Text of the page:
University Day Care Center, Inc. A/k/a Day Care Action Committee et al., Appellants, v. Temple University — of the Commonwealth of Higher Education, Paul R. Anderson, Court of Common Pleas of Philadelphia County, 442 F.2d 1116 (3d Cir. 1971)Annotate this Case
Decided April 30, 1971
David H. Pittinsky, Dilworth, Paxson, Kalish, Levy & Coleman, Philadelphia, Pa., for appellants.
Peter Platten, Philadelphia, Pa. (Ballard, Spahr, Andrews & Ingersoll, Tyson W. Coughlin, Philadelphia, Pa., on the brief), for appellees.
Before GANEY, VAN DUSEN and GIBBONS, Circuit Judges.
OPINION OF THE COURT
This is an appeal from a final judgment dismissing appellants' complaint which sought a temporary and permanent injunction against the continuance in the Court of Common Pleas of the Commonwealth of Pennsylvania of a civil action for an injunction brought by one of the defendants against some of the plaintiffs. The defendants are Temple University of the Commonwealth System of Higher Education (the plaintiff in the Common Pleas action) and Paul R. Anderson, the President of Temple. The plaintiffs are University Day Care Center, Inc., a nonprofit corporation of the Commonwealth of Pennsylvania and four individuals, each of whom is interested in the management of University Day Care Center, Inc., or is a beneficiary of its services. Federal jurisdiction is asserted under 42 U.S.C. § 1983 and 28 U.S.C. § 1343 on the theory that the lawsuit in the Court of Common Pleas was brought by Temple, a state institution, in violation of its own internal administrative rules. This violation, appellants assert, deprives them of the due process of law and equal protection of the law guaranteed to them by the Fourteenth Amendment.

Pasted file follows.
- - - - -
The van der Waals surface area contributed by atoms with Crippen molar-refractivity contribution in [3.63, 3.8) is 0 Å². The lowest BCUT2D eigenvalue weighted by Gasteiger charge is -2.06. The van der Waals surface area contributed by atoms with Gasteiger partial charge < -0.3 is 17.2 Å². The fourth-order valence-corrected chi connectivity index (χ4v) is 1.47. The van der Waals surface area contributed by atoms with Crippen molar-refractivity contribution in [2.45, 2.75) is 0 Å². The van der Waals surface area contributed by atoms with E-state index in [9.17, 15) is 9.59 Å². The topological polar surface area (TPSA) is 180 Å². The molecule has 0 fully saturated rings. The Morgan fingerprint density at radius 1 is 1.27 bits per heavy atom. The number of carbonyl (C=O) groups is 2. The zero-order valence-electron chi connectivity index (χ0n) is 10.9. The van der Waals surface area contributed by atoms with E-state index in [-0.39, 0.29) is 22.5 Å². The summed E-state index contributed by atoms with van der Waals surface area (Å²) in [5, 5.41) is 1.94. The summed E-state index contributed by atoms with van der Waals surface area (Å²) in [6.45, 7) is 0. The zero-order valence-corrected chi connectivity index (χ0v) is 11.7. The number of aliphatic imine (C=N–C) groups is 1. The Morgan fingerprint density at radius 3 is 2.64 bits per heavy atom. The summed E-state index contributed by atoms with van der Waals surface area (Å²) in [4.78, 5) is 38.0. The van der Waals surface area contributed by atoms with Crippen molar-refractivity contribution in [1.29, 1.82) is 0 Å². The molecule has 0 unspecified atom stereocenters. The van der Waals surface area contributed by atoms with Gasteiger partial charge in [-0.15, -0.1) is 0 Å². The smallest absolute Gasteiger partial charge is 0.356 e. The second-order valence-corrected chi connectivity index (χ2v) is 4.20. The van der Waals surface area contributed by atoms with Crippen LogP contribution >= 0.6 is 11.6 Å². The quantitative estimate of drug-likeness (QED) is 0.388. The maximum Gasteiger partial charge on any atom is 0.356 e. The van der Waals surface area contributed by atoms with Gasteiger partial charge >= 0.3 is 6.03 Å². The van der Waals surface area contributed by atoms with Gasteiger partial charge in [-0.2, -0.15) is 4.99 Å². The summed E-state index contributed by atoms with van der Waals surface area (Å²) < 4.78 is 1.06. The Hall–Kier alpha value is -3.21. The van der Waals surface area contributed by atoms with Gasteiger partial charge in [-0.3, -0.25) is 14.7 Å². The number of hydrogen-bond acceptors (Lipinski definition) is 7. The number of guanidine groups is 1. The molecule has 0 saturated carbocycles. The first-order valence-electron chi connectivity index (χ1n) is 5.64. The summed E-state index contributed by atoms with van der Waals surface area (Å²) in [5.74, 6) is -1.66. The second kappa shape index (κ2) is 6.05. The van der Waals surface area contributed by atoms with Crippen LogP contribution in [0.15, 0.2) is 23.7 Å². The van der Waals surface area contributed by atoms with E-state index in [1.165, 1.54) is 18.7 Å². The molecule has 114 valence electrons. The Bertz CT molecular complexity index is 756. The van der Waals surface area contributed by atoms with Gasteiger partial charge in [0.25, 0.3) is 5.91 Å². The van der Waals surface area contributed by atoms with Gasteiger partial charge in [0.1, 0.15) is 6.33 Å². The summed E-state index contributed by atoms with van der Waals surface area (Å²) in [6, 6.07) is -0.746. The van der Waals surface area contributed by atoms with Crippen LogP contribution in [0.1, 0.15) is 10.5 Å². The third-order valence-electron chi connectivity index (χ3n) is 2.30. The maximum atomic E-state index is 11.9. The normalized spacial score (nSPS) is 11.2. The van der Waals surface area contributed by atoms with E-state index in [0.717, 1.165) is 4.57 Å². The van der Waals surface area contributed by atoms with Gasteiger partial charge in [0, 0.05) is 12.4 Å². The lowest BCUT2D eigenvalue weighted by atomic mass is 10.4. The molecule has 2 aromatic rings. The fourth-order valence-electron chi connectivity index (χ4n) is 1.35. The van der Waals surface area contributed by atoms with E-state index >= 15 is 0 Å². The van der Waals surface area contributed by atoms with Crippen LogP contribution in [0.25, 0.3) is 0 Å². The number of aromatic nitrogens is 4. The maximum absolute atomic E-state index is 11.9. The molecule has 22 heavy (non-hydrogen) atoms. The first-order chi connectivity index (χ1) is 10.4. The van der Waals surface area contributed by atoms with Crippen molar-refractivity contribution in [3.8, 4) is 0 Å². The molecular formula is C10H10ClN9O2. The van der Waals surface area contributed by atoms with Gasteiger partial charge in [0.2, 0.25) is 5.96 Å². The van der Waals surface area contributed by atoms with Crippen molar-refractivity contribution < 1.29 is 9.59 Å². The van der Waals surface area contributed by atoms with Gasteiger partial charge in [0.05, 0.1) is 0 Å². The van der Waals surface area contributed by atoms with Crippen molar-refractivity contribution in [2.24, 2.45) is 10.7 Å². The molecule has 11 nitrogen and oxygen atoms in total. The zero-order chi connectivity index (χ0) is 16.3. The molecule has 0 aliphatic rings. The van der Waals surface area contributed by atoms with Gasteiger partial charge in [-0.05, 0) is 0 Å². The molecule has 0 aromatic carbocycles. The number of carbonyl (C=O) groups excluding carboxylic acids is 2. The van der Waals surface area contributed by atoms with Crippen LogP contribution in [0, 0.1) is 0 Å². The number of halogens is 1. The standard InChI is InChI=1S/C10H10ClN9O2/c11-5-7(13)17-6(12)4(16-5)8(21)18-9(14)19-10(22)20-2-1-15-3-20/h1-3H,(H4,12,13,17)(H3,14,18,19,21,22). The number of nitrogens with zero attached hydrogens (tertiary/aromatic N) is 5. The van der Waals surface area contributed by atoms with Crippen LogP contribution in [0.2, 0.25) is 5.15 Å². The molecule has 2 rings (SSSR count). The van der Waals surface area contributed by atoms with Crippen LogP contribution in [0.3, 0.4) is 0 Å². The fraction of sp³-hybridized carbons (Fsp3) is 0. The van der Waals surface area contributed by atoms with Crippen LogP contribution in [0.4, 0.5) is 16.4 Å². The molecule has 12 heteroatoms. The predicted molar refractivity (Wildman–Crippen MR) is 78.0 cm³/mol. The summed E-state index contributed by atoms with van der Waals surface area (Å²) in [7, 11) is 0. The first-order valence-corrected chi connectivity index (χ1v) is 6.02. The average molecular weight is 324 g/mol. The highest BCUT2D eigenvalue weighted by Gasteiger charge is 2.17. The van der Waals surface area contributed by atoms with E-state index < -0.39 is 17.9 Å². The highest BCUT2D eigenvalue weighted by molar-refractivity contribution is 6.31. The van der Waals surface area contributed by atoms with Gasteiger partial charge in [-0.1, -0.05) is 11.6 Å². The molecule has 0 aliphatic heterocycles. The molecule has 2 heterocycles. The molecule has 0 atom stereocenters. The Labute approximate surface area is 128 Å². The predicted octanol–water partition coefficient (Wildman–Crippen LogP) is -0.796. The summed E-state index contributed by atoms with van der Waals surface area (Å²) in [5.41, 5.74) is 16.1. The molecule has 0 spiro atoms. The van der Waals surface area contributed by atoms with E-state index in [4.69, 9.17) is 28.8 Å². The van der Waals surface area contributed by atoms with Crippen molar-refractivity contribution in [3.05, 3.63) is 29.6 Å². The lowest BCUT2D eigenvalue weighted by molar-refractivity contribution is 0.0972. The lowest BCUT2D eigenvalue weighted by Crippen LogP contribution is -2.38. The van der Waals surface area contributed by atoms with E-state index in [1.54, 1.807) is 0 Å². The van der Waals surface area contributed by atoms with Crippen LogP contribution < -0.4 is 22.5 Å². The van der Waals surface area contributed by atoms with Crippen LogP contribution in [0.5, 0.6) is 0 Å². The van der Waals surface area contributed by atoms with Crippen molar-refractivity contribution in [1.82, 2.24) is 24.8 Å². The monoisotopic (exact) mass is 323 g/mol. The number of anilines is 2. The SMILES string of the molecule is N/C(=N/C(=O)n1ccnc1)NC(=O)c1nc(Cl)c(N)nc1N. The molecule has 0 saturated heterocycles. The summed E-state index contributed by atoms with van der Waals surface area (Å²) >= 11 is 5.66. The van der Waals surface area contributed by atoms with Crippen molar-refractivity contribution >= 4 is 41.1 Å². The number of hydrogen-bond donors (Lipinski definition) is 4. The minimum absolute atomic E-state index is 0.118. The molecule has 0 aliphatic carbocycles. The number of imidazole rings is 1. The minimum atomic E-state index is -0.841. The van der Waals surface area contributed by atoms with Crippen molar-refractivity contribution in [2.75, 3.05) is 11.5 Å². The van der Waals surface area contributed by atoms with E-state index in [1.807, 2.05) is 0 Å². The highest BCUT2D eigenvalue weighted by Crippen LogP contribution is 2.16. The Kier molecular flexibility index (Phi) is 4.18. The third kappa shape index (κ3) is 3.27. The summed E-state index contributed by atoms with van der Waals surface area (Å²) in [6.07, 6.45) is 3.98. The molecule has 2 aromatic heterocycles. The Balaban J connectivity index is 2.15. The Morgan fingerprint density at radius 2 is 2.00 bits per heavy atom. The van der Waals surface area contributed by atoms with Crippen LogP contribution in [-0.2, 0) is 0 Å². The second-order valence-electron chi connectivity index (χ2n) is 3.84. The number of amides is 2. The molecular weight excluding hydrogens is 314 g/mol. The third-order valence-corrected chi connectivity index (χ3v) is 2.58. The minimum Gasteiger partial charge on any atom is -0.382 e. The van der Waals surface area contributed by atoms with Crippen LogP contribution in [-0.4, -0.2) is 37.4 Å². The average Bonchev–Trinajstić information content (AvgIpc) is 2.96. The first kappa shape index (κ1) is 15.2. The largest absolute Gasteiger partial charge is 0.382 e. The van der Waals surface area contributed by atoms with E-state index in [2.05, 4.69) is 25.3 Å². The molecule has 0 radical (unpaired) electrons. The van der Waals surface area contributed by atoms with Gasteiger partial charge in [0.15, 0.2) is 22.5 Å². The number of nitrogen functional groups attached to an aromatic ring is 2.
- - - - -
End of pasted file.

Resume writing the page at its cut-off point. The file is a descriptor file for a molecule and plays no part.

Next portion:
By virtue of the Temple University — Commonwealth Act, 1965, Nov. 30, P.L. 843, § 1, 24 P.S. § 2510-1 et seq., (Supp.1970), Temple became a part of the Commonwealth system of higher education. The University operates under a statute which provides:
"The entire management, control and conduct of the instructional, administrative, and financial affairs of the university is hereby vested in the board of trustees. The board may exercise all the powers and franchises of the university and make by-laws for their own government, as well as for the university." 24 P.S. § 2510-5.
Acting pursuant to this statute the Board of Trustees has enacted by-laws which, among other things, define the authority of officers of the University, especially the President, who is designated the chief executive officer and head of the University. The Board of Trustees has also authorized the recognition of a number of committees within the University. This controversy grows out of a conflict between the jurisdiction claimed by one of those, the Student Activities Committee, and the jurisdiction claimed to be reserved to the executive officers of the University. The due process violation asserted is that in the resolution of that conflict in claimed jurisdictions the University failed to comply with provisions of "The Temple Plan for University Governance," which sets forth seven principles for internal resolution of emergencies resulting from confrontations in the University. One of these principles states, "The University should resort to external authority only after exhausting all its internal procedures." This Plan for University Governance was drafted by a Commission on Student Participation in the Policy Making Processes of the University appointed by the President. It submitted its report through the faculty senate to the Board of Trustees, who on March 11, 1969, approved the seven principles by the following motion: